measured the bigger the likely error is. This depends on both effects
of the real system as well as that calculations in form of
lim t -> 0 x/t tend to amplify nose.
The values from above can also be enhanced by estimating how much of
the burst has been sent to a given client and subtracting that on both
sides of the fraction. However this also comes with the downside of
being only a estimation and therefore is mostly of statistical value.
However it is expected to work well for connections with a connection
time still relatively low so that the burst has an important impact but
also long enough that other effects can be ignored (or otherwise
If anyone finds errors in my calculations, feel free to point them out
(on or off list).
As always, in the hope that this was useful and did not cause more
With best regards,
> On Tue, Dec 21, 2021 at 5:40 PM Philipp Schafft <
> phschafft at de.loewenfelsen.net> wrote:
> > Good evening,
> > On Tue, 2021-12-21 at 14:33 -0800, Milton Huang wrote:
> > > Philipp,
> > >
> > > Thank you for your detailed and enlightening answers.
> > you're very welcome.
> > > Just to make sure I understand how 'bitrate' works here. Assuming
> > we
> > > are just working with audio to keep it simple. Let's also ignore
> > > metadata,
> > Ok. Just a word of warning to the general audience: This is a very
> > limited view on the problem and might not apply to real deployments
> > or
> > fail to be valid at random.
> > > as my use case is that I am generating an electronic music stream
> > > from ffmpeg and broadcasting that using Icecast, so I can
> > > control/calculate that.
> > > I presume that if we specify `audio_bitrate` for a particular
> > mount,
> > > that is a 'target' rate that Icecast will attempt to transmit
> > audio
> > > data at.
> > No, see below.
> > > You mentioned that the actual rate can vary. Am I right to assume
> > > this is because it is dependent on the source (ffmpeg) rate for
> > > filling the 'queue', which in turn is used to fill each buffer of
> > > each connected client?
> > No. The bitrate depends on the codec, the encoder parameters, and
> > the
> > audio. E.g. bitrate can drop to virtually (or actually) zero for
> > moments of silence as there just is no entropy to encode.
> > > If so, wouldn't it generally be best for the mount
> > `audio_bitrate` to
> > > be set to the same bitrate that the source is generating/sending
> > at?
> > It is generally recommended to set as few options on the Icecast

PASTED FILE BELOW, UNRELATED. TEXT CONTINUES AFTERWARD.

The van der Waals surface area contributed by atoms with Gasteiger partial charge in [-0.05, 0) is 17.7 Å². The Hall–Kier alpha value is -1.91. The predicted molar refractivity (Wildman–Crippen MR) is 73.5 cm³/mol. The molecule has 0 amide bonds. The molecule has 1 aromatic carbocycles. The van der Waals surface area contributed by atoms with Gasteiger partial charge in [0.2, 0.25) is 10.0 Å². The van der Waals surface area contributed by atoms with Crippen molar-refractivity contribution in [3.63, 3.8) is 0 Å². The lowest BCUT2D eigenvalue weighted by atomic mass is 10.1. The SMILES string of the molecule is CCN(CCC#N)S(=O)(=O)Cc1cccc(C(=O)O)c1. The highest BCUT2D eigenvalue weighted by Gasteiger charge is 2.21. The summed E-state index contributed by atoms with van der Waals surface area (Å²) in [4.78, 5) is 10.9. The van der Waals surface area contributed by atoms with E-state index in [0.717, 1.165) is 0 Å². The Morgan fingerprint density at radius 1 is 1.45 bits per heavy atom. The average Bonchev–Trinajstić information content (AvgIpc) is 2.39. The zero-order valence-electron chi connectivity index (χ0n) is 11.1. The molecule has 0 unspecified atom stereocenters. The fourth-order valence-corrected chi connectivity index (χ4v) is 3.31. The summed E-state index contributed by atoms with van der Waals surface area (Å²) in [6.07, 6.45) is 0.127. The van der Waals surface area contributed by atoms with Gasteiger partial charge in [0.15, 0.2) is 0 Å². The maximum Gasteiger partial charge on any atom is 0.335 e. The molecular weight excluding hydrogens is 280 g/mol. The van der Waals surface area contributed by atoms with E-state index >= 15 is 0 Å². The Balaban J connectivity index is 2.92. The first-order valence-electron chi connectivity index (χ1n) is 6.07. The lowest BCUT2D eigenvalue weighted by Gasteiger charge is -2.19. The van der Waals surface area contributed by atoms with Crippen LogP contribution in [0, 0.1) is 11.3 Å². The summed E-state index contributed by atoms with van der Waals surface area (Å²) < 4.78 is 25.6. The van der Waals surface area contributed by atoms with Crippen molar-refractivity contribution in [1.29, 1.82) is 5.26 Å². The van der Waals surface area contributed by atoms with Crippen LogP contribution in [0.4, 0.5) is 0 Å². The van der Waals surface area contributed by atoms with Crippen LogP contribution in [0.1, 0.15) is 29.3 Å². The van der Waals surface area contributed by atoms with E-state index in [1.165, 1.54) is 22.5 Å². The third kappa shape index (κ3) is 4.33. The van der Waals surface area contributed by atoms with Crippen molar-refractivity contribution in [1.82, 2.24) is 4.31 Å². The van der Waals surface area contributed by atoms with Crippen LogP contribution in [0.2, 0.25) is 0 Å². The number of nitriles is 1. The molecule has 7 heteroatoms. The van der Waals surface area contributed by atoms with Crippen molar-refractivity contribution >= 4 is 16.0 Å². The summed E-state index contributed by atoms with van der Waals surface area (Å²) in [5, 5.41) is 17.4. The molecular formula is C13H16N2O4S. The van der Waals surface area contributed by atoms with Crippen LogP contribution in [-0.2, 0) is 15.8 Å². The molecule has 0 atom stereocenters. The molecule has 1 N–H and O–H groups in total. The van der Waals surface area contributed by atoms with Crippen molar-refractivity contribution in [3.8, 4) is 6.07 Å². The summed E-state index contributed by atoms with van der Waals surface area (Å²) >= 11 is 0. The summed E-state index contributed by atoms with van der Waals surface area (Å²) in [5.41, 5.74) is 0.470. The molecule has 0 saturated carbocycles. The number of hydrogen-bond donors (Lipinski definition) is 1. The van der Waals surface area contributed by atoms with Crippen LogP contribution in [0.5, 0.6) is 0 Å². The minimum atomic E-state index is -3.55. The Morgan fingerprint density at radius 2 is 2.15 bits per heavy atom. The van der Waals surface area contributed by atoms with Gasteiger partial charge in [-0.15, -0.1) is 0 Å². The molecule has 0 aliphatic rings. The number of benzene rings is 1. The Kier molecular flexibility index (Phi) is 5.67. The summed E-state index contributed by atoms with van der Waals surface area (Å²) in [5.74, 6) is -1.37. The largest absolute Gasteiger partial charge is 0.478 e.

> > side
> > as possible. Also see below.
> > > I have the option of generating and compressing my mp3 stream at
> > > either a fixed bitrate or to use a LAME VBR setting, and from
> > what I
> > > am now understanding it seems that using a fixed bitrate could be
> > > better to avoid leading or lagging the queue buffer.
> > Generally encoding with fixed bitrate tends to harm the quality of
> > the
> > signal. How much error is introduced depends again on the codec,
> > the
> > encoder parameters, and the signal.
> > A quality based encoding is normally best as this results in the
> > encoder trying to keep the signal on the same quality level.
> > Bitrate is
> > approximately a function of entropy*quality. The more constant you
> > try
> > to keep it the more quality of the signal will change with changes
> > in
> > entropy. Change of the amount of entropy per time in a signal is a
> > very
> > common event. E.g. you have a radical change between voice and
> > music,
> > but also between different kinds of music/compositions (fade-
> > in/intro/fade-out/outro, instrumental-only, instruments+voice,
> > simpler/more complex parts of a track, ...).
> > With flexible transports such as IP based networks I see little use
> > of
> > constant or semi-constant bitrate modes. The main applications that
> > comes to mind are fixed bitrate transports channels such as radio
> > channels (e.g. GSM slots).
> > Back to Icecast:
> > Ignoring bursts and format specific headers, as well as syncing for
> > a
> > moment (which is exactly what happens once a listener is fully
> > connected) Icecast sends data out as soon as it receives it.
> > Icecast does not implement any bitrate control. There are no delays
> > (which would be the only way for Icecast to do this, as it can not
> > send
> > data before it received it). All bitrate related options are
> > cosmetic
> > only (e.g. for user friendly display in directory services).
> > Please note that this holds true for all official Icecast versions.
> > Forks or custom versions may differ here.
Philipp Schafft (CEO/Geschäftsführer)
Telephon: +49.3535 490 17 92
Löwenfelsen UG (haftungsbeschränkt) Registration number:
Bickinger Straße 21 HRB 12308 CB
04916 Herzberg (Elster) VATIN/USt-ID: